It is late afternoon and the office of the extreme-right National Front party in Nice, on France’s Cote d’Azur, is abuzz with activists confident that Marine Le Pen, their leader, can make a big impact in the looming presidential election.
“You can’t believe how much success she’s had since she took over the leadership,” says Xavier, a pipe-smoking veteran party supporter. “She’s young, she’s media friendly and she’s more open than her father [party founder Jean-Marie]. We are getting lots of new members signing up.”
The firebrand Ms Le Pen has consistently seen opinion poll ratings of up to a fifth of the electorate, suggesting at least the possibility of her knocking out Nicolas Sarkozy, the president, in the first round of the election on April 22.
If she is to make a breakthrough, the 43-year-old will have to perform strongly in Nice and the surrounding southern regions, where concerns about immigration, crime and perceived Islamist influence have made the area one of the NF’s strongholds, along with the industrial north.
In the last presidential election in 2007, a triumphant Mr Sarkozy comfortably saw off the NF threat in the south. But this time, insists Lydia Schenardi, the party’s regional organiser, it will be different. Although Jean-Marie Le Pen trailed in fourth place in the first round in 2007 in the Alpes-Maritimes department that includes Nice, the NF ran Mr Sarkozy’s centre-right UMP party a close second in seven out of eight Nice wards contested in local elections last year.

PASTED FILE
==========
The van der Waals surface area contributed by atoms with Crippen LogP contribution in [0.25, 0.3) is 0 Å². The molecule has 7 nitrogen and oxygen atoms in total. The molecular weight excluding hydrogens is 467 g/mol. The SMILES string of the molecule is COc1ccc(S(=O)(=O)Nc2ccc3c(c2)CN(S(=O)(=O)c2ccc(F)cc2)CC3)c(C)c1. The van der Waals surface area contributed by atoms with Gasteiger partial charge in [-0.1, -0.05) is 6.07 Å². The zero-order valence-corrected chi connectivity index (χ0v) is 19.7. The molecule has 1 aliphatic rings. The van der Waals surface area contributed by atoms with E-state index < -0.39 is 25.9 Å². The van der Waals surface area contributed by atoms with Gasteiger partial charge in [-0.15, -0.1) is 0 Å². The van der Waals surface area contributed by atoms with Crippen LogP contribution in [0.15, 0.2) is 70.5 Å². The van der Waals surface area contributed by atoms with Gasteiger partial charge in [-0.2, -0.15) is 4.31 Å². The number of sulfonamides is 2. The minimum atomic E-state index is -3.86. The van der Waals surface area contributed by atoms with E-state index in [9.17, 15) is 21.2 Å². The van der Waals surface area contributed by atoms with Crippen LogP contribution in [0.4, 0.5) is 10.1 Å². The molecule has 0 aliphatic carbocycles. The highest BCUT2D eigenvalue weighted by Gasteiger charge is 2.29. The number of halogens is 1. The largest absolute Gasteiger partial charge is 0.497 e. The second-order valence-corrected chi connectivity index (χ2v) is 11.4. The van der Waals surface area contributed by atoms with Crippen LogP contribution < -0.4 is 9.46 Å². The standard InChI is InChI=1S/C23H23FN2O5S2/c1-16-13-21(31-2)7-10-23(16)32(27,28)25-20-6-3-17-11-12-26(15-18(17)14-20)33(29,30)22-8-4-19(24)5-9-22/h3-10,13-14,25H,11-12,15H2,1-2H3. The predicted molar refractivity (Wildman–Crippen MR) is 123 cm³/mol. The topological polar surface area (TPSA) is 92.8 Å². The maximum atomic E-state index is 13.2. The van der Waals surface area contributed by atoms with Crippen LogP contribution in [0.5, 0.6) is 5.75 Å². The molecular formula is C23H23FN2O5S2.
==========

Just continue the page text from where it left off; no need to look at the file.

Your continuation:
“Sarkozy’s promises worked in 2007,” says Ms Schenardi. “But he hasn’t fulfilled any of his promises. Nobody wants to hear about him anymore.”
Ms Le Pen has tempered the overt racism of her father. But the traditional NF campaign against immigration is ever-present.
Mr Sarkozy and the UMP are working to outflank the NF. Just last weekend, interior minister Claude Guéant provoked protest for asserting that “not all civilisations are of equal value” and talking of the need to “protect our civilisation” from those which “accept tyranny, the subservience of women, social and ethnic hatred”.
But Ms Schenardi says this rebounds to the NF’s advantage. “[They] say exactly the same things as the NF, and little by little there is a de-demonisation of the party and that helps us. It is much easier now for us to talk to people.”
As the campaign gathers pace, however, Ms Le Pen is not having it all her own way. Opinion polls show Mr Sarkozy consolidating his second place position—albeit trailing François Hollande, the opposition Socialist candidate—while Ms Le Pen stands still or slips a little.